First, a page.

Saturday, November 23, 2013
A refreshing break from all the unadventurous photorealism and photocopying that you usually see on YT videos of artists today. His work is vigorous and exciting, revealing in the formal elements of art in a way reminiscent of Cubism and other Modernist methods. There was a sense then of getting something besides just the pure physical form of a thing, something other than pure materialism.
Tuesday, November 12, 2013
I realize now that it isn't a matter of choosing either constructive or direct drawing techniques, but of learning both. It's a false dichotomy - each one really complements the other and to reach the highest levels of drawing competency you need both sets of skills. The meticulous observation and the quick gesture are both necessary components. Interesting, because at different times I've been a proponent of each, and thought of them as opposing forces that can never merge. But to become a complete artist they must merge.
Sunday, November 3, 2013
Recently I wrote about the 2 different approaches that I know of to classical figure drawing -- the Atelier method which involves directly copying shapes precisely (I'm not sure Atelier is actually the right term anymore) and the one favored by Glen Vilppu, Hogarth, and the like, which involves analyzing the pose, drawing it in terms of gesture and then basic forms and casting light on it from an imaginary source. Well, I've learned the name for it -- guess you already saw it in the title. But for those who don't remember and are too lazy to look back up, it's Conceptual figure drawing.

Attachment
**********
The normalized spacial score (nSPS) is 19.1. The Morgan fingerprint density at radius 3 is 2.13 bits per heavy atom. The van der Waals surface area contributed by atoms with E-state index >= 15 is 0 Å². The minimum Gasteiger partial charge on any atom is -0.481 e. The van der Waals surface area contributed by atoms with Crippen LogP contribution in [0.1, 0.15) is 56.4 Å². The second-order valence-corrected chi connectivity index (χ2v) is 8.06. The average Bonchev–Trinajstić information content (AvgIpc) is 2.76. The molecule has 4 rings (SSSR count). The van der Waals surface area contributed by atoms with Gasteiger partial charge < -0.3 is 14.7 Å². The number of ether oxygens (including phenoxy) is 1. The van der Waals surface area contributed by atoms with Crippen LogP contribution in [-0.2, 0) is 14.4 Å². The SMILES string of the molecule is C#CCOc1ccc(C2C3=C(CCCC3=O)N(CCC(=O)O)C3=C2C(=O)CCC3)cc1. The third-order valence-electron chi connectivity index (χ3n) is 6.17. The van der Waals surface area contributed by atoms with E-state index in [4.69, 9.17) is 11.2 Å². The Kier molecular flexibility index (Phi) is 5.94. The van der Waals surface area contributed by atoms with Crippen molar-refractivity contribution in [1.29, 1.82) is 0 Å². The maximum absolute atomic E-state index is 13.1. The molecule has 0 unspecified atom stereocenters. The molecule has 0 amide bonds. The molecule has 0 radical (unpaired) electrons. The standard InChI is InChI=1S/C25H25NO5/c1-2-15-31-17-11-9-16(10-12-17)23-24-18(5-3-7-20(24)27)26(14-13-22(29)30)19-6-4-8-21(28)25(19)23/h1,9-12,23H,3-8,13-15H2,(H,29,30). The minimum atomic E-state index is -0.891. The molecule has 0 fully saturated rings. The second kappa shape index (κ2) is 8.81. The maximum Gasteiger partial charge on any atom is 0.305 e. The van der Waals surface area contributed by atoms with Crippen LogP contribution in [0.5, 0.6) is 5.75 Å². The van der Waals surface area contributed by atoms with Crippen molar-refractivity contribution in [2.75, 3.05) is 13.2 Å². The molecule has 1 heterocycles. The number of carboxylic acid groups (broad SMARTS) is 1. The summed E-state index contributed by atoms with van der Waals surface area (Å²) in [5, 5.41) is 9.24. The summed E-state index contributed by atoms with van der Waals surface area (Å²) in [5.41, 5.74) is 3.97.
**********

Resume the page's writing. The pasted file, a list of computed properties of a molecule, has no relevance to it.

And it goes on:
Here's a video from Proko.com where the god of figure drawing Glen Vilppu demonstrates some excellent techniques:
Seeing this was the inspiration for my above sketch. Conte pencil on newsprint, and in the 2nd state rubbed with a finger and heightened with white.
** Ok, apparently the name of the method where you copy exactly what you see shape for shape and tone for tone is Direct drawing. Makes sense. I think some ateliers teach the Direct method, some teach the Consceptual, and some might teach both.
*** New info added 11-5 ----
Just learned a couple more terms for these two different approaches. Direct observational drawing (and painting) is also called the Academic or Illustrative approach, and Constructive figure drawing can also be called Conceptual or Analytical, since the artist is analyzing the model and then re-conceptualizing it.